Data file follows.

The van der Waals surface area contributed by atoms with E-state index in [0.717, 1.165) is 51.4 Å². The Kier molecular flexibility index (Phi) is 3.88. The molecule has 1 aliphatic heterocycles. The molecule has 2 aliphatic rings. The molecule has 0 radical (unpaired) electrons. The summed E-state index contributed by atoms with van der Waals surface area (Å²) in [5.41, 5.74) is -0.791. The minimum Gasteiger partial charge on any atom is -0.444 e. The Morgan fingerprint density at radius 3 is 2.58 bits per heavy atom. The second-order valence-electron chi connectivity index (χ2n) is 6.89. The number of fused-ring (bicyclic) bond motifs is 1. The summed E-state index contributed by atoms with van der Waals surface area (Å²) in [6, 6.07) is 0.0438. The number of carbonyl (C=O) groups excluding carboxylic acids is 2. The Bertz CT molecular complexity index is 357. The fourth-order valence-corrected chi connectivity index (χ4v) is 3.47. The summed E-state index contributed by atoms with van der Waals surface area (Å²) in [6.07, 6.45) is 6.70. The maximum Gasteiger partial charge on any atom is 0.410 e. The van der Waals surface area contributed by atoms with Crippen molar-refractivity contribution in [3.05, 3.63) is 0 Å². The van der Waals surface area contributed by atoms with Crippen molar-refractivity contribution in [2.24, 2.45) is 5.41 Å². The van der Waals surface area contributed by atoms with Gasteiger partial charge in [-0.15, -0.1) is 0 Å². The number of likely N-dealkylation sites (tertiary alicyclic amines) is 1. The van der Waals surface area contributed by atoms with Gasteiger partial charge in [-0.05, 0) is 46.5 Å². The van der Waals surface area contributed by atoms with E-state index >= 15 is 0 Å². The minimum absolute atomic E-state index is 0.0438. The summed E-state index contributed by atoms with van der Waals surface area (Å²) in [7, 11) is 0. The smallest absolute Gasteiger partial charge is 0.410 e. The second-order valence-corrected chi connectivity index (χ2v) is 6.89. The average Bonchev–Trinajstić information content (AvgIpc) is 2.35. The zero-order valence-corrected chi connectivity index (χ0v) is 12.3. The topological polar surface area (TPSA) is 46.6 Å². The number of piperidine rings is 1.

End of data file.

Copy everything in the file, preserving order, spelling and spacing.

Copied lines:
The van der Waals surface area contributed by atoms with E-state index in [0.717, 1.165) is 51.4 Å². The Kier molecular flexibility index (Phi) is 3.88. The molecule has 1 aliphatic heterocycles. The molecule has 2 aliphatic rings. The molecule has 0 radical (unpaired) electrons. The summed E-state index contributed by atoms with van der Waals surface area (Å²) in [5.41, 5.74) is -0.791. The minimum Gasteiger partial charge on any atom is -0.444 e. The Morgan fingerprint density at radius 3 is 2.58 bits per heavy atom. The second-order valence-electron chi connectivity index (χ2n) is 6.89. The number of fused-ring (bicyclic) bond motifs is 1. The summed E-state index contributed by atoms with van der Waals surface area (Å²) in [6, 6.07) is 0.0438. The number of carbonyl (C=O) groups excluding carboxylic acids is 2. The Bertz CT molecular complexity index is 357. The fourth-order valence-corrected chi connectivity index (χ4v) is 3.47. The summed E-state index contributed by atoms with van der Waals surface area (Å²) in [6.07, 6.45) is 6.70. The maximum Gasteiger partial charge on any atom is 0.410 e. The van der Waals surface area contributed by atoms with Crippen molar-refractivity contribution in [3.05, 3.63) is 0 Å². The van der Waals surface area contributed by atoms with Crippen molar-refractivity contribution in [2.24, 2.45) is 5.41 Å². The van der Waals surface area contributed by atoms with Gasteiger partial charge in [-0.15, -0.1) is 0 Å². The number of likely N-dealkylation sites (tertiary alicyclic amines) is 1. The van der Waals surface area contributed by atoms with Gasteiger partial charge in [-0.05, 0) is 46.5 Å². The van der Waals surface area contributed by atoms with E-state index >= 15 is 0 Å². The minimum absolute atomic E-state index is 0.0438. The summed E-state index contributed by atoms with van der Waals surface area (Å²) in [7, 11) is 0. The smallest absolute Gasteiger partial charge is 0.410 e. The second-order valence-corrected chi connectivity index (χ2v) is 6.89. The average Bonchev–Trinajstić information content (AvgIpc) is 2.35. The zero-order valence-corrected chi connectivity index (χ0v) is 12.3. The topological polar surface area (TPSA) is 46.6 Å². The number of piperidine rings is 1.